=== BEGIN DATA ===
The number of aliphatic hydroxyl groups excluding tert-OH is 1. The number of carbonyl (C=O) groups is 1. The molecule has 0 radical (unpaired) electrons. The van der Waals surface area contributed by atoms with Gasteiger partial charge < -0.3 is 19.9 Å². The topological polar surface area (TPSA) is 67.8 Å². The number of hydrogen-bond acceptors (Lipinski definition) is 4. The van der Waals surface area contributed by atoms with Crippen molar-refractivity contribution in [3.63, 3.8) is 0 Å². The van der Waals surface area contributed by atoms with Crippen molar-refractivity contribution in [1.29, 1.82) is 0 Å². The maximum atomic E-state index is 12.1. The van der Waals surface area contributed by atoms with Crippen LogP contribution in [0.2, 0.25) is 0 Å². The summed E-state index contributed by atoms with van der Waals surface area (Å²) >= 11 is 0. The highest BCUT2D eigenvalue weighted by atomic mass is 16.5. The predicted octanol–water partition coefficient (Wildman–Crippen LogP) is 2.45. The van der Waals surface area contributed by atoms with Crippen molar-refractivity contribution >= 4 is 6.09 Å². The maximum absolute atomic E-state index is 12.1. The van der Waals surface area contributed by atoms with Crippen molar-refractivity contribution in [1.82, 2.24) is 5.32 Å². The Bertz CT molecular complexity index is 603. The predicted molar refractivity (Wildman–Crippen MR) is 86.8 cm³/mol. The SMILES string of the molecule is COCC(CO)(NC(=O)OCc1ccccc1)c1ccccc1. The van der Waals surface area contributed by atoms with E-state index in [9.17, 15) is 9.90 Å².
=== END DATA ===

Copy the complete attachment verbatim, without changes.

The number of aliphatic hydroxyl groups excluding tert-OH is 1. The number of carbonyl (C=O) groups is 1. The molecule has 0 radical (unpaired) electrons. The van der Waals surface area contributed by atoms with Gasteiger partial charge < -0.3 is 19.9 Å². The topological polar surface area (TPSA) is 67.8 Å². The number of hydrogen-bond acceptors (Lipinski definition) is 4. The van der Waals surface area contributed by atoms with Crippen molar-refractivity contribution in [3.63, 3.8) is 0 Å². The van der Waals surface area contributed by atoms with Crippen molar-refractivity contribution in [1.29, 1.82) is 0 Å². The maximum atomic E-state index is 12.1. The van der Waals surface area contributed by atoms with Crippen LogP contribution in [0.2, 0.25) is 0 Å². The summed E-state index contributed by atoms with van der Waals surface area (Å²) >= 11 is 0. The highest BCUT2D eigenvalue weighted by atomic mass is 16.5. The predicted octanol–water partition coefficient (Wildman–Crippen LogP) is 2.45. The van der Waals surface area contributed by atoms with Crippen molar-refractivity contribution >= 4 is 6.09 Å². The maximum absolute atomic E-state index is 12.1. The van der Waals surface area contributed by atoms with Crippen molar-refractivity contribution in [1.82, 2.24) is 5.32 Å². The Bertz CT molecular complexity index is 603. The predicted molar refractivity (Wildman–Crippen MR) is 86.8 cm³/mol. The SMILES string of the molecule is COCC(CO)(NC(=O)OCc1ccccc1)c1ccccc1. The van der Waals surface area contributed by atoms with E-state index in [9.17, 15) is 9.90 Å².